Cloud Misconfigurations Spur DB ‘Repatriation’
Cloud database misconfigurations are among the fastest growing sources of data breaches over the last five years, according to an annual survey of data breaches.
Those security concerns are among the reasons more enterprise databases are being moved off public clouds, market analysts note.
Overall, Verizon’s latest Data Breach Investigations Report analyzed more than 157,000 incidents, documenting 3,950 confirmed data breaches. Eighty percent of data breaches involved “brute force” hacks or use of lost or stolen credentials. The primary target was web applications and application servers.
The spike in cloud database misconfigurations reflects the steady enterprise embrace of hybrid cloud deployments and the ongoing debate about whether to migrate critical databases to the cloud or keep them in-house. Five years ago, misconfigurations errors hardly registered in the Verizon security survey. Now, they are the fastest growing, up 4.9 percent over the previous year.
“Misconfiguration errors have been increasing,” the Verizon report notes. “This can be, in large part, associated with internet-exposed storage discovered by security researchers and unrelated third parties.”
Added Marco Rottigni, chief technical security officer at cloud security vendor Qualys (NASDAQ: QLYS): “It’s also worth noting that breaches where misconfiguration was leveraged have increased by 4.9 percent from last year and since 2015 there has been a steady growth of this technique.”
A recent breach illustrates the growing problem of configurations errors exposing databases. In 2018, a security researcher discovered a telemedicine database exposed to the Internet via “misconfigured MongoDB instance,” leaving it accessible to anyone without a password.
MongoDB later released new security guidelines and updated its database software with secure default settings via its Atlas service.
Meanwhile, other security surveys also have highlighted cloud misconfigurations. A security report released last fall by McAfee found that fully 99 percent of misconfigurations in the cloud go undetected. On average, McAfee found about 3,500 misconfigurations incidents per month, nearly all of them undiscovered.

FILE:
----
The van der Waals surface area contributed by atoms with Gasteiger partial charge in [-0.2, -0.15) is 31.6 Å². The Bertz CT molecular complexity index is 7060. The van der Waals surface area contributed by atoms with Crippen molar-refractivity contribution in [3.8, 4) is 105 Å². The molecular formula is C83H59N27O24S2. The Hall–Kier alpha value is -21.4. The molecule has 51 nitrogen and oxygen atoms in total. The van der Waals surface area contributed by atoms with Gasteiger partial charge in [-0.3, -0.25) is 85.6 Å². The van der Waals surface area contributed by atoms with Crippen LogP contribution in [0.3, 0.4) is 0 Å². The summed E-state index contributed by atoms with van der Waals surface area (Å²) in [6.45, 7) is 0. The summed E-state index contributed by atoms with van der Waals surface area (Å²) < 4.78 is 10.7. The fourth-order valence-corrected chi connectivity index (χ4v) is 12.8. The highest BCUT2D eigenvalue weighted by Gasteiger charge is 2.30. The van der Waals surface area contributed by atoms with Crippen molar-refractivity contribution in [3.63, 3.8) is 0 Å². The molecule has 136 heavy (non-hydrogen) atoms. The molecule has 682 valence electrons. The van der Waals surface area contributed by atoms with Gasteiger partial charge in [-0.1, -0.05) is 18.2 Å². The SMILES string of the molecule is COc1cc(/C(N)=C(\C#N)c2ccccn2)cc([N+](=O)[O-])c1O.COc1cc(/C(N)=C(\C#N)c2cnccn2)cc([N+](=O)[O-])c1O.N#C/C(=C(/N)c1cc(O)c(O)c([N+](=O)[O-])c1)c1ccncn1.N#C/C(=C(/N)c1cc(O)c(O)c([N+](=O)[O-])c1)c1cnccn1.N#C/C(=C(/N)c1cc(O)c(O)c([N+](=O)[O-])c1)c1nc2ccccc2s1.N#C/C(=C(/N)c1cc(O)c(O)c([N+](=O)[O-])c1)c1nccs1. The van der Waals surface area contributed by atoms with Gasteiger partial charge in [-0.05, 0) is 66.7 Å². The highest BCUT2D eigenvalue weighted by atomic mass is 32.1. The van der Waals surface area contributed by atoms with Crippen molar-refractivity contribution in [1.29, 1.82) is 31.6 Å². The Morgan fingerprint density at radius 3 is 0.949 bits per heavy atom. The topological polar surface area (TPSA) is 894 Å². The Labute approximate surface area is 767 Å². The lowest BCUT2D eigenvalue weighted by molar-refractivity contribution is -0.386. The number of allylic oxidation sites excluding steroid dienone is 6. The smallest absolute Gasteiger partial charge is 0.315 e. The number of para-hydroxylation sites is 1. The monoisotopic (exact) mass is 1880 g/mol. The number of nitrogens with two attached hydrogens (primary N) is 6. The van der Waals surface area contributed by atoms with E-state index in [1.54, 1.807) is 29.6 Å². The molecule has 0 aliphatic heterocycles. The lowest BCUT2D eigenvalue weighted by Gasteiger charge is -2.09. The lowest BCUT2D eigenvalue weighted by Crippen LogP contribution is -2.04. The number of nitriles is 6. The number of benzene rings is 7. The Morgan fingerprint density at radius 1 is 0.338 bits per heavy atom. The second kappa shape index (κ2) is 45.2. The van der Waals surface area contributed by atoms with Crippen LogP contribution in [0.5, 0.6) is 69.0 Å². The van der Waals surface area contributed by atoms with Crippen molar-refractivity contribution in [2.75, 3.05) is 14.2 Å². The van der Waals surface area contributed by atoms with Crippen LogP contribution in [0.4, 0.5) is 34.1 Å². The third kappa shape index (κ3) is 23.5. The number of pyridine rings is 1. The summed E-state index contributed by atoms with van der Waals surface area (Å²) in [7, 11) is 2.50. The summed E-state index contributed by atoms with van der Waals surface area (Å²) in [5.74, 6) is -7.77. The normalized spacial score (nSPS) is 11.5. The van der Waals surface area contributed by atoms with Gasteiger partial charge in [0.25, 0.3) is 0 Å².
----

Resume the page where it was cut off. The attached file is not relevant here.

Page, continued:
Security concerns figure prominently as reasons why cloud databases are among the workloads most often moved off public clouds. According to IT modernization survey released by IDG Research Services, SQL and NoSQL databases accounted for 60 percent of workloads “repatriated” from public clouds. Overall, the survey found that 84 percent of companies surveyed are moving workloads to on-premise, hosted private clouds or completely out of the cloud.
Along with security, other factors accounting for high repatriation rates were unexpectedly high cloud costs, including data egress charges, and latency issues.
Still, despite the steady migration of other enterprise workloads to the cloud, the Verizon security report found that cloud infrastructure accounted for just 24 percent of data breaches while on-premise assets remained the key target at 70 percent.
There was a sliver of good news in the otherwise sobering data breach survey. Security researchers noted that “fully autonomous artificial hacking intelligence is still at least 15 years away, along with flying cars.”
More details on the Verizon data breach report are here.